Submitted to: Geophysical Research Letters
Publication Type: Peer reviewed journal
Publication Acceptance Date: 3/19/2007
Publication Date: 4/28/2007
Publication URL: http://handle.nal.usda.gov/10113/59988
Citation: Crow, W.T., Bolten, J.D. 2007. Estimating precipitation errors using spaceborne surface soil moisture retrievals. Geophysical Research Letters. 34, L08403, doi:10.1029/2007GL029450. Interpretive Summary: Errors in global rainfall measurements are a key source of uncertainty in efforts to globally monitor and predict agricultural crop yields. Unfortunately, for many areas of the globe, ground-based precipitation observations are insufficient to accurately evaluate the quality of satellite-based rainfall estimates. This paper develops a technique for estimating the accuracy of satellite-based rainfall observations by examining their degree of dynamic consistency with satellite-based soil moisture retrievals. A higher degree of consistency with observed soil moisture variations is used as proof that a particular satellite-based rainfall product is more accurate and will yield the highest possible yield forecasts when incorporated into USDA’s global crop forecast system. Given the global availability of satellite-based soil moisture observations, such insight is globally available and not limited to sparse areas of North American and Europe containing extensive ground-based rainfall measuring resources.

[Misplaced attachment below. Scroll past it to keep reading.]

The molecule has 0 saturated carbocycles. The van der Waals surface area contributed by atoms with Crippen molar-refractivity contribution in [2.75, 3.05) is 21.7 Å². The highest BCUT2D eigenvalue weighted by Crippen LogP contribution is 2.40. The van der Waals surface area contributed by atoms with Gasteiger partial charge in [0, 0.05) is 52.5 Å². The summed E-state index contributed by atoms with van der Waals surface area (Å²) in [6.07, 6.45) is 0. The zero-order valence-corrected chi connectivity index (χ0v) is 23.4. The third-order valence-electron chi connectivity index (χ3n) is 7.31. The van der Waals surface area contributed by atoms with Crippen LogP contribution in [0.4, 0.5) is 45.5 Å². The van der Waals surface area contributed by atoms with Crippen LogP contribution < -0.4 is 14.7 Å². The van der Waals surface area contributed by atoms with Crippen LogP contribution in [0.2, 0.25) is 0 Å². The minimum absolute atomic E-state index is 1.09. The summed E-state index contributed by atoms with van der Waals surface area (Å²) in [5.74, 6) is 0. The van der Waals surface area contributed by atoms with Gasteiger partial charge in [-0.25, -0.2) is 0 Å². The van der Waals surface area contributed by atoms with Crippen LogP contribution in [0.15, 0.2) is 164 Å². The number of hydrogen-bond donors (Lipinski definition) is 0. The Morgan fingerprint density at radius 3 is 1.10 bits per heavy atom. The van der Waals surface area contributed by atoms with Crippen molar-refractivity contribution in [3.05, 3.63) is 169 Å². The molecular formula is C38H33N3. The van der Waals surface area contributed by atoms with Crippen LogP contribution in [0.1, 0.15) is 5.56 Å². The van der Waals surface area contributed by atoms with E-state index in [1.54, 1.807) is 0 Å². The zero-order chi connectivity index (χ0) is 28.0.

Technical Abstract: Limitations in the availability of ground-based rain gauge data currently hamper our ability to quantify errors in global precipitation products over data-poor areas of the world. Over land, these limitations may be eased by approaches based on interpreting the degree of dynamic consistency existing between precipitation estimates and remotely sensed surface soil moisture retrievals. This paper demonstrates how such an approach can be implemented within an adaptive Kalman Filter to reliably estimate daily rainfall errors in global precipitation products without reliance on ground-based precipitation observations.